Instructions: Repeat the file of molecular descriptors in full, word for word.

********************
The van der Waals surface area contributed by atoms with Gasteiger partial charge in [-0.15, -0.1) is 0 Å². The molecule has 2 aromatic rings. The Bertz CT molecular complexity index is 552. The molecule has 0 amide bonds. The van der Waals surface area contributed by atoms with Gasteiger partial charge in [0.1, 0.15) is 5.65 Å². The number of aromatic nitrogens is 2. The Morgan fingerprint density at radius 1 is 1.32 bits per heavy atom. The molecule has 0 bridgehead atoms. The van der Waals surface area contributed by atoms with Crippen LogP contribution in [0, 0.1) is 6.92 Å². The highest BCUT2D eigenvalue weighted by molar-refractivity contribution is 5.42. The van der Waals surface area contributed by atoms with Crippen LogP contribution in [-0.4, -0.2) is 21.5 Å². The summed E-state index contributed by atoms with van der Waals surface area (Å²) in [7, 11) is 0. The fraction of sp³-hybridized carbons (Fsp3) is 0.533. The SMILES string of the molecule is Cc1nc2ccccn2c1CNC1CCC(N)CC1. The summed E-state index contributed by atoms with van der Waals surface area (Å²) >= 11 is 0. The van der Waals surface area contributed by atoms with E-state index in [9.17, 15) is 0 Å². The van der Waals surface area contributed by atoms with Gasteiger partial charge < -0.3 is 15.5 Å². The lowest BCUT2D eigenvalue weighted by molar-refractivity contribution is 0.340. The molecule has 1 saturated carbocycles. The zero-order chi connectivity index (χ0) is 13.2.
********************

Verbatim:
The van der Waals surface area contributed by atoms with Gasteiger partial charge in [-0.15, -0.1) is 0 Å². The molecule has 2 aromatic rings. The Bertz CT molecular complexity index is 552. The molecule has 0 amide bonds. The van der Waals surface area contributed by atoms with Gasteiger partial charge in [0.1, 0.15) is 5.65 Å². The number of aromatic nitrogens is 2. The Morgan fingerprint density at radius 1 is 1.32 bits per heavy atom. The molecule has 0 bridgehead atoms. The van der Waals surface area contributed by atoms with Crippen LogP contribution in [0, 0.1) is 6.92 Å². The highest BCUT2D eigenvalue weighted by molar-refractivity contribution is 5.42. The van der Waals surface area contributed by atoms with Crippen LogP contribution in [-0.4, -0.2) is 21.5 Å². The summed E-state index contributed by atoms with van der Waals surface area (Å²) in [7, 11) is 0. The fraction of sp³-hybridized carbons (Fsp3) is 0.533. The SMILES string of the molecule is Cc1nc2ccccn2c1CNC1CCC(N)CC1. The summed E-state index contributed by atoms with van der Waals surface area (Å²) >= 11 is 0. The van der Waals surface area contributed by atoms with E-state index in [9.17, 15) is 0 Å². The van der Waals surface area contributed by atoms with Gasteiger partial charge < -0.3 is 15.5 Å². The lowest BCUT2D eigenvalue weighted by molar-refractivity contribution is 0.340. The molecule has 1 saturated carbocycles. The zero-order chi connectivity index (χ0) is 13.2.